Interconnecting 4 Texas Wind Turbines Reduced Variability Of Single Turbine's Output 87%


 "Fraction of a Kolmogorov spectrum of different time scales as a function of the number of interconnected wind plants. Interconnecting four or five wind plants achieves the majority of the reduction of wind power's variability." Image credit:Draft paper; The Variability of Interconnected Wind Plants (pdf)

Warren Katzenstein, Emily Fertig, and Jay Apt of the Carnegie Mellon Electricity Industry Center have released the first draft of a research paper which presents "the first frequency-dependent analyses of the geographic smoothing of wind power's variability, analyzing the interconnected measured output of 20 wind plants in Texas."

This is a seminal work for two reasons: it establishes that numerous, far-flung turbines need not be interconnected to overcome wind power variability on a regional scale; and, because it presents an optimistic outlook for low annual wind power variability, based on national scale averages. Specifically "severity of wind drought years is estimated to be about half that observed nationally for hydroelectric power." Full abstract presented below.TITLE: The Variability of Interconnected Wind Plants
AUTHOR: Warren Katzenstein, Emily Fertig, Jay Apt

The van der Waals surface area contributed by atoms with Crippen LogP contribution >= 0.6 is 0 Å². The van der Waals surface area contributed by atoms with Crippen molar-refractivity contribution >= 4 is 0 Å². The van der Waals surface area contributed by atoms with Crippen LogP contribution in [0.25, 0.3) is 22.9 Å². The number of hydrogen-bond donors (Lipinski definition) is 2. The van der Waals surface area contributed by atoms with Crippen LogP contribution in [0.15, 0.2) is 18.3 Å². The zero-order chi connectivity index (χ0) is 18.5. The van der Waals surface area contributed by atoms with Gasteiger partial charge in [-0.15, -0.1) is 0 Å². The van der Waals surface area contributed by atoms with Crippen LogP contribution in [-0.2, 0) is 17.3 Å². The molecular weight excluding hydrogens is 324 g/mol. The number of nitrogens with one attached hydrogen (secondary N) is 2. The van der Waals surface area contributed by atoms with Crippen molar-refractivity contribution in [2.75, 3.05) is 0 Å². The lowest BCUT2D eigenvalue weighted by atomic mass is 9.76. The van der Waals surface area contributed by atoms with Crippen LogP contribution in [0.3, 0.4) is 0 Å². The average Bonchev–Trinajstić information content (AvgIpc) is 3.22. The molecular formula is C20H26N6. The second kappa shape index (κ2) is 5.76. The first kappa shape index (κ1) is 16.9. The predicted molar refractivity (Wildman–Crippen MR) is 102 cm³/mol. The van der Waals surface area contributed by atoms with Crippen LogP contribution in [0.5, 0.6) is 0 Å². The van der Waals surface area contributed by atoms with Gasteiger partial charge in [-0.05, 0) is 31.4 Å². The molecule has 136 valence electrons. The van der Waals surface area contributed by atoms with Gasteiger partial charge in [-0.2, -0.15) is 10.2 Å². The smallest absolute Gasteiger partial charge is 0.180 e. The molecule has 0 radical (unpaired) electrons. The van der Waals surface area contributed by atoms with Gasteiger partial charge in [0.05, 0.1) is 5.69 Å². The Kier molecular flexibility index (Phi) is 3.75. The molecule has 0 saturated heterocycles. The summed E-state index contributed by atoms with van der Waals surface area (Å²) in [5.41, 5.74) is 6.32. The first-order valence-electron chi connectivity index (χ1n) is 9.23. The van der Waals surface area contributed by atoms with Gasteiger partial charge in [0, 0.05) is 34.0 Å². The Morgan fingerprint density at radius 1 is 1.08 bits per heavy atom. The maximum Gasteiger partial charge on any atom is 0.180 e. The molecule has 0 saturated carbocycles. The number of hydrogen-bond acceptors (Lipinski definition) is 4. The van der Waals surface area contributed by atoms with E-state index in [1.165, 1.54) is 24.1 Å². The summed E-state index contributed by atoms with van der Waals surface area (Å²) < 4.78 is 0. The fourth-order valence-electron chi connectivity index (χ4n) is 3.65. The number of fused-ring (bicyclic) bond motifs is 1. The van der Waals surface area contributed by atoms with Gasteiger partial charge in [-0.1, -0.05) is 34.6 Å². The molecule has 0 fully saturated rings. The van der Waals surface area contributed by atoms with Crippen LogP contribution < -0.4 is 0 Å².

ABSTRACT: We present the first frequency-dependent analyses of the geographic smoothing of wind power's variability, analyzing the interconnected measured output of 20 wind plants in Texas. Reductions in variability occur at frequencies corresponding to times shorter than ~24 hours and are quantified by measuring the departure from a Kolmogorov spectrum. At a frequency of 2.8x10-4 Hz (corresponding to 1 hour), an 87% reduction of the variability of a single wind plant is obtained by interconnecting 4 wind plants. Interconnecting the remaining 16 wind plants produces only an additional 8% reduction. At a frequency of 4.6x10-5 Hz (6 hours), interconnecting 6 wind plants produces a 68% reduction in variability and interconnecting the remaining 14 wind plants produces only an additional 8% reduction. We use step-change analyses and correlation coefficients to compare our results with previous studies, finding that wind power ramps up faster than it ramps down for each of the step change intervals analyzed and that correlation between the power output of wind plants 200 km away is half that of co-located wind plants. To examine variability at very low frequencies, we estimate yearly wind energy production in the Great Plains region of the United States from automated wind observations at airports covering 36 years. The estimated wind power has significant inter-annual variability and the severity of wind drought years is estimated to be about half that observed nationally for hydroelectric power.

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